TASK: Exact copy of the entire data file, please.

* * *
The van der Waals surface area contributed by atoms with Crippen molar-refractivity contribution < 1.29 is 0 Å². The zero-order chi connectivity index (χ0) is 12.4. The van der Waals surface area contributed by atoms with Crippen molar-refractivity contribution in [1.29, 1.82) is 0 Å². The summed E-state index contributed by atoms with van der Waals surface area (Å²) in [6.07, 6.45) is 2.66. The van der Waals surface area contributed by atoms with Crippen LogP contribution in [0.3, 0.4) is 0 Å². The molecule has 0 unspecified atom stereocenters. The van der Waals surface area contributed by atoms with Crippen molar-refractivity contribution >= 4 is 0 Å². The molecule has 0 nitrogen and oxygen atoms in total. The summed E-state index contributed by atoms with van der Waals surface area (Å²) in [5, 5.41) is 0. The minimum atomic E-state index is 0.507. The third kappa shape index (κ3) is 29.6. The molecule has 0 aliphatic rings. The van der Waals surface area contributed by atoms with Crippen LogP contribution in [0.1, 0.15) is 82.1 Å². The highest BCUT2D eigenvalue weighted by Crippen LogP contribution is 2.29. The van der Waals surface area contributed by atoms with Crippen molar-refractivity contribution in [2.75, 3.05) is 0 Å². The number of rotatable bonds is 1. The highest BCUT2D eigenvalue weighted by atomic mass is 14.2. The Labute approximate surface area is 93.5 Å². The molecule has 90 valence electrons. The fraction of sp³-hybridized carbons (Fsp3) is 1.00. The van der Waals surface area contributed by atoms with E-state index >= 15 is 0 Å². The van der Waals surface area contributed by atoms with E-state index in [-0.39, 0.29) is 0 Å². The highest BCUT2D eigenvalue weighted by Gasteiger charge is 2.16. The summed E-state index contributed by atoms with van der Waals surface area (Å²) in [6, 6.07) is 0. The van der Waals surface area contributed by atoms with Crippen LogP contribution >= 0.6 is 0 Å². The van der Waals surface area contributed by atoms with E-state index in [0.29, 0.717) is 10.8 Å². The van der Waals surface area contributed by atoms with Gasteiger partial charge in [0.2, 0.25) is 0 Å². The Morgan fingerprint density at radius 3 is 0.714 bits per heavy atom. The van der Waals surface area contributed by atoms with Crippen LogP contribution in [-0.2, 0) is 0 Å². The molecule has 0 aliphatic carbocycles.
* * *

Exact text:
The van der Waals surface area contributed by atoms with Crippen molar-refractivity contribution < 1.29 is 0 Å². The zero-order chi connectivity index (χ0) is 12.4. The van der Waals surface area contributed by atoms with Crippen molar-refractivity contribution in [1.29, 1.82) is 0 Å². The summed E-state index contributed by atoms with van der Waals surface area (Å²) in [6.07, 6.45) is 2.66. The van der Waals surface area contributed by atoms with Crippen LogP contribution in [0.3, 0.4) is 0 Å². The molecule has 0 unspecified atom stereocenters. The van der Waals surface area contributed by atoms with Crippen molar-refractivity contribution >= 4 is 0 Å². The molecule has 0 nitrogen and oxygen atoms in total. The summed E-state index contributed by atoms with van der Waals surface area (Å²) in [5, 5.41) is 0. The minimum atomic E-state index is 0.507. The third kappa shape index (κ3) is 29.6. The molecule has 0 aliphatic rings. The van der Waals surface area contributed by atoms with Crippen LogP contribution in [0.1, 0.15) is 82.1 Å². The highest BCUT2D eigenvalue weighted by Crippen LogP contribution is 2.29. The van der Waals surface area contributed by atoms with Crippen molar-refractivity contribution in [2.75, 3.05) is 0 Å². The number of rotatable bonds is 1. The highest BCUT2D eigenvalue weighted by atomic mass is 14.2. The Labute approximate surface area is 93.5 Å². The molecule has 90 valence electrons. The fraction of sp³-hybridized carbons (Fsp3) is 1.00. The van der Waals surface area contributed by atoms with E-state index >= 15 is 0 Å². The van der Waals surface area contributed by atoms with E-state index in [-0.39, 0.29) is 0 Å². The highest BCUT2D eigenvalue weighted by Gasteiger charge is 2.16. The summed E-state index contributed by atoms with van der Waals surface area (Å²) in [6, 6.07) is 0. The van der Waals surface area contributed by atoms with Crippen LogP contribution >= 0.6 is 0 Å². The van der Waals surface area contributed by atoms with E-state index in [0.29, 0.717) is 10.8 Å². The van der Waals surface area contributed by atoms with Gasteiger partial charge in [0.2, 0.25) is 0 Å². The Morgan fingerprint density at radius 3 is 0.714 bits per heavy atom. The van der Waals surface area contributed by atoms with Crippen LogP contribution in [-0.2, 0) is 0 Å². The molecule has 0 aliphatic carbocycles.